Official figures show that the Syrian economy has continued to worsen, while citizens, without alternatives, pin hope on the intervention of the central bank to turn things around.
In a monthly bulletin of economic development for October 2012, the government said annual inflation rate for the month amounted to 49.89 percent, an increase of about 3.7 percent over the previous month.
It said a variety of reasons led to the decline of Syrian people's living standard, mainly the external pressures and economic sanctions imposed by the West and some Arab countries.
Shadi Ahmed, an economic researcher, said life turned hard for Syrians because the revenues in foreign currency were cut particularly after import of Syrian oil to Europe and dealings with the Commercial Bank of Syria had been banned.
Another reason, Ahmed said, was the attacks carried out by armed groups against oil pipelines, as well as the practices of some merchants of raising prices unjustifiably.
Ahmad said that the rise in the prices of most items has had a profound impact on the poorest, who, even before the crisis, were unable to afford the cost of living.
"How could they do that now after the crisis that as increased unemployment and led to the closure of many private enterprises and a decline in the purchasing power of the Syrian pound," said Ahmed.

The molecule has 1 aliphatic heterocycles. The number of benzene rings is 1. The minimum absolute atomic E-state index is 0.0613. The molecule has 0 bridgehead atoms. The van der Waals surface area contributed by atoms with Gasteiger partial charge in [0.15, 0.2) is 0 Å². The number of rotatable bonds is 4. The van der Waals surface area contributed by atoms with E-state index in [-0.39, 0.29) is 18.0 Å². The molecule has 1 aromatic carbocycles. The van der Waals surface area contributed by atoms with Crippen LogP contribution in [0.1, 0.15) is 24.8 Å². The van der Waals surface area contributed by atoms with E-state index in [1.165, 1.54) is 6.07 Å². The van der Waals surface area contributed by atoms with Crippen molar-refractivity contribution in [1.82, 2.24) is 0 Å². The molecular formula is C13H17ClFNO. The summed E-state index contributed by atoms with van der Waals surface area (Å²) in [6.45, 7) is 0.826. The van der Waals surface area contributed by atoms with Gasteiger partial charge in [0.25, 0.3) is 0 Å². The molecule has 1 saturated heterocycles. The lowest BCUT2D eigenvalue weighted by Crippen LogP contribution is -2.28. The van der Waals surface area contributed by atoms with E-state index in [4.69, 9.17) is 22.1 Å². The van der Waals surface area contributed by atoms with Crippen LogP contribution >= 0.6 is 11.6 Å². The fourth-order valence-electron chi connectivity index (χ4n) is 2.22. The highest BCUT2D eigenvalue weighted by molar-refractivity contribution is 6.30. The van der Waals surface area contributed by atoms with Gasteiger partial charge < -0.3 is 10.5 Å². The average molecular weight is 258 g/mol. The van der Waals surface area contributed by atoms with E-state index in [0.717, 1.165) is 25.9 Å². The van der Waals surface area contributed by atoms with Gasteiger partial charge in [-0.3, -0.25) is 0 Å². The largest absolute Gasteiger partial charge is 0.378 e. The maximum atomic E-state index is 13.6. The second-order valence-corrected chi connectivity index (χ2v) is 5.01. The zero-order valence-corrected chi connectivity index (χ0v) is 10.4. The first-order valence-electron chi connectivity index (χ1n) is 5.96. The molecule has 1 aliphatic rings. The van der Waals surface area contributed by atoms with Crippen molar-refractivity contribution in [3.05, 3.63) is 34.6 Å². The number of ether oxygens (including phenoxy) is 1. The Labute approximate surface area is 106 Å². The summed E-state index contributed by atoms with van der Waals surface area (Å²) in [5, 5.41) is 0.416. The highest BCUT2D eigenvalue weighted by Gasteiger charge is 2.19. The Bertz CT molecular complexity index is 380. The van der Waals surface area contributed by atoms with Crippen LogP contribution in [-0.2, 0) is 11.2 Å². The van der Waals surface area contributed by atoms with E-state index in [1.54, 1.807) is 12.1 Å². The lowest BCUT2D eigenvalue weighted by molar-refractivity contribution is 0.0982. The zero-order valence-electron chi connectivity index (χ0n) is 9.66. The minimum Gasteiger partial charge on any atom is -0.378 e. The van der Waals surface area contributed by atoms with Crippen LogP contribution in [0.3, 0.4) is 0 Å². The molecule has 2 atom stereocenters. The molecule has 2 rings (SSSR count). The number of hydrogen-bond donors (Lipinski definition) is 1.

Preliminary indications for the overall prices have increased by 35 percent two years after the outbreak of the political crisis, with some items' prices doubled.
Deputy Minister of Domestic Trade and Consumer Protection Imad al-Aseel told al-Watan newspaper that prices have reached " illogical limits."
Syrians are now waiting for the intervention of the Central Bank of Syria to prop up the Syrian pound that has lost around 60 percent of its value.
The bank has assured that it would intervene within the next 24 hours, but whether words are turned into acts, and whether effects can be seen quickly remain open questions.
Meanwhile, the government said in the bulletin that there was a clear decline in the total number of investment projects licensed by the provisions of investment laws, noting that only three projects had been approved in October 2012.
A drop is also reflected in tourism, as the number of foreign tourists plummeted from 113,000 in October 2011 to 9,000 in October 2012, a drop by about 92 percent.